The radical otherness of sex comes to function in this text as less a point of study and more an invitation to indulge in the possibilities of being and relating with self and with multispecies community, and it is here that I was left wanting a more rigorous political analysis. The power relations of masculinity and heteronormativity in the discussion of western plant thought – whose words are recorded, whose conceptualisations are remembered, whose ideas end up influencing botanical research centuries after the fact – are always ghosting in the background when not brought to the forefront, notably through Linnaeus’s notorious marriage bed analogies. Yet this discussion could be enriched by a sustained analysis of these power relations and how they may also shed light on the knowledge politics of which forms of plant knowledges get canonised, how Indigenous knowledges are taken up (or not), and the political possibilities that may emerge.

If, as Sandford argues, the anthropomorphising of vegetal sexuality shows ‘nothing at all about plants but quite a lot about humans and their dominant gender and sexual ideologies’ (p. 159), then the opening of a more generously vegetal sex can also provide a more radically alternative set of human possibilities for, and politics of, relation: a human sex that ‘also just is, without the burden of any ought’ (p. 160), an approach that ‘would not be to deny the biological reality of vegetal sex as a human species trait but to affirm the psychosocial and historical determination of our sexed and/or gendered identities and to accept their open futures’ (p. 161). We could all stand to be a little gayer in our scholarship as well as our lived multispecies relations, and a deeper engagement with radically queer human politics might benefit this discussion. Opening the door to an embrace of freakishness and deviance through vegetal sex should also come with a stronger engagement with histories and presents of non/normalcy – of bodies, relations, and lifeways – as an often-violent political tool. Holding these in tension may make radical new politics – human and nonhuman – possible.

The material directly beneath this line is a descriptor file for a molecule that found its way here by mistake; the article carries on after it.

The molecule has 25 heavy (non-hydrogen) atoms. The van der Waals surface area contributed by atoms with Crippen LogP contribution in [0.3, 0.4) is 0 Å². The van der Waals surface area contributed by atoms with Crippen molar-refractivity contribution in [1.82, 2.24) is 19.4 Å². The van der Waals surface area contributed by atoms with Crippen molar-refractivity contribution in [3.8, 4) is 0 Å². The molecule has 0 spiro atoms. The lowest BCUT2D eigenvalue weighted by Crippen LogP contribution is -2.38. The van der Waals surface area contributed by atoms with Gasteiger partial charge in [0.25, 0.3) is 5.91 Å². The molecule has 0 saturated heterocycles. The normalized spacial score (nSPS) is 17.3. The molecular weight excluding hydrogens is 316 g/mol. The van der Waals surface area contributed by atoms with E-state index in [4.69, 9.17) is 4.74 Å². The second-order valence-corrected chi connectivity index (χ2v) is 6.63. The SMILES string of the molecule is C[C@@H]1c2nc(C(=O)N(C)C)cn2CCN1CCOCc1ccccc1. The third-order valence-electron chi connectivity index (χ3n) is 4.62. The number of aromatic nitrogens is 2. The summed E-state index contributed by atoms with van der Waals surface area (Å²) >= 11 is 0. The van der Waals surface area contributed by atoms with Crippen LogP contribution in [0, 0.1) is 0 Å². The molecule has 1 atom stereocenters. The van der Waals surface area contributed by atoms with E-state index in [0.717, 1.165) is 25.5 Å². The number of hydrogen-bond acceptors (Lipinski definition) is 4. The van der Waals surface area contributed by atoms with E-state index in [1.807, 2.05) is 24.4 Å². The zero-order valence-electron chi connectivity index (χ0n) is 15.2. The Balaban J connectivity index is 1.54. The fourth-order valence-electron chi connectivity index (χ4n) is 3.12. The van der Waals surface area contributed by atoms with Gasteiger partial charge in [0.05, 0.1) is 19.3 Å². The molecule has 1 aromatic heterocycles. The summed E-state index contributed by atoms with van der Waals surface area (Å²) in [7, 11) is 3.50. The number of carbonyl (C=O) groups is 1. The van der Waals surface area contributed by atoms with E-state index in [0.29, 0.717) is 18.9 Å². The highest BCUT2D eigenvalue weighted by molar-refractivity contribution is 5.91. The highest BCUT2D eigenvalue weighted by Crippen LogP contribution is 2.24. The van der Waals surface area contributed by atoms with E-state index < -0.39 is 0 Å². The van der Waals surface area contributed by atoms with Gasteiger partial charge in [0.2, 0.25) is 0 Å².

Christian Keeve is a chaotic gardener, seedkeeper, and Ph.D. Candidate in Geography at the University of Kentucky. Their work is largely about the political ecologies, cooperative geographies, and nonhuman relations of agrobiodiversity—the things that people do, or don’t do, with seeds, and the things that seeds may or may not do on their own. This has involved building spaces for critical thinking about how seed work and plant relations might encourage creative and alternative ways of thinking about history, memory, (re)production, community, and solidarities beyond the human. Learn more about their work at